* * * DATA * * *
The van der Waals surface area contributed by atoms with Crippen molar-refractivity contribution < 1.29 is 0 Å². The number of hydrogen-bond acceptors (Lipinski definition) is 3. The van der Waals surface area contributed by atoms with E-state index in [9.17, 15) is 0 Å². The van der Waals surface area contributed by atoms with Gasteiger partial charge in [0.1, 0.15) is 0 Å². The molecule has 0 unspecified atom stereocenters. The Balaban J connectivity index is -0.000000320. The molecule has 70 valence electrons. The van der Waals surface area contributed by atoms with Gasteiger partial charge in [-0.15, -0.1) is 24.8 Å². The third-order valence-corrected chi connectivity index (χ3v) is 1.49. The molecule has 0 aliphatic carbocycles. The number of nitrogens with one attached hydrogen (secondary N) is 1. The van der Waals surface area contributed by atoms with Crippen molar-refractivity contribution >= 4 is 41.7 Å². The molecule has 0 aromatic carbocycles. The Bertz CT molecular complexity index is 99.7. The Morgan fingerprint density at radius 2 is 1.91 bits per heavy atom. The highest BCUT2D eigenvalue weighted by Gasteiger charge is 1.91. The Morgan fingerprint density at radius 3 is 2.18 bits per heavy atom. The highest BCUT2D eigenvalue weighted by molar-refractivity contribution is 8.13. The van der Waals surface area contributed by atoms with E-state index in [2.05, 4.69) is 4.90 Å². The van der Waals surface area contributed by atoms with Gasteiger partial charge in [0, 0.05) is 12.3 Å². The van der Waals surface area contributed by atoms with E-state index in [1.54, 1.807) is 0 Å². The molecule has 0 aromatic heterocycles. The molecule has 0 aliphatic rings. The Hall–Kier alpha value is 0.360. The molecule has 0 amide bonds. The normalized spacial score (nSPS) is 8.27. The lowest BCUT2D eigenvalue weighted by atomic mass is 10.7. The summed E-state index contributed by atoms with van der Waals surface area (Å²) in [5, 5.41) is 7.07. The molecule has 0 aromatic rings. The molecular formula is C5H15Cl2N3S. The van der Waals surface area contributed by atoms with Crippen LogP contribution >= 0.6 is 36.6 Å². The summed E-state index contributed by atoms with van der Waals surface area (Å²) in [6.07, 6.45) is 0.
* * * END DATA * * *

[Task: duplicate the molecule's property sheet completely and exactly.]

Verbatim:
The van der Waals surface area contributed by atoms with Crippen molar-refractivity contribution < 1.29 is 0 Å². The number of hydrogen-bond acceptors (Lipinski definition) is 3. The van der Waals surface area contributed by atoms with E-state index in [9.17, 15) is 0 Å². The van der Waals surface area contributed by atoms with Gasteiger partial charge in [0.1, 0.15) is 0 Å². The molecule has 0 unspecified atom stereocenters. The Balaban J connectivity index is -0.000000320. The molecule has 70 valence electrons. The van der Waals surface area contributed by atoms with Gasteiger partial charge in [-0.15, -0.1) is 24.8 Å². The third-order valence-corrected chi connectivity index (χ3v) is 1.49. The molecule has 0 aliphatic carbocycles. The number of nitrogens with one attached hydrogen (secondary N) is 1. The van der Waals surface area contributed by atoms with Crippen molar-refractivity contribution >= 4 is 41.7 Å². The molecule has 0 aromatic carbocycles. The Bertz CT molecular complexity index is 99.7. The Morgan fingerprint density at radius 2 is 1.91 bits per heavy atom. The highest BCUT2D eigenvalue weighted by Gasteiger charge is 1.91. The Morgan fingerprint density at radius 3 is 2.18 bits per heavy atom. The highest BCUT2D eigenvalue weighted by molar-refractivity contribution is 8.13. The van der Waals surface area contributed by atoms with E-state index in [2.05, 4.69) is 4.90 Å². The van der Waals surface area contributed by atoms with Gasteiger partial charge in [0, 0.05) is 12.3 Å². The van der Waals surface area contributed by atoms with E-state index in [1.54, 1.807) is 0 Å². The molecule has 0 aromatic heterocycles. The molecule has 0 aliphatic rings. The Hall–Kier alpha value is 0.360. The molecule has 0 amide bonds. The normalized spacial score (nSPS) is 8.27. The lowest BCUT2D eigenvalue weighted by atomic mass is 10.7. The summed E-state index contributed by atoms with van der Waals surface area (Å²) in [5, 5.41) is 7.07. The molecule has 0 aromatic rings. The molecular formula is C5H15Cl2N3S. The van der Waals surface area contributed by atoms with Crippen LogP contribution >= 0.6 is 36.6 Å². The summed E-state index contributed by atoms with van der Waals surface area (Å²) in [6.07, 6.45) is 0.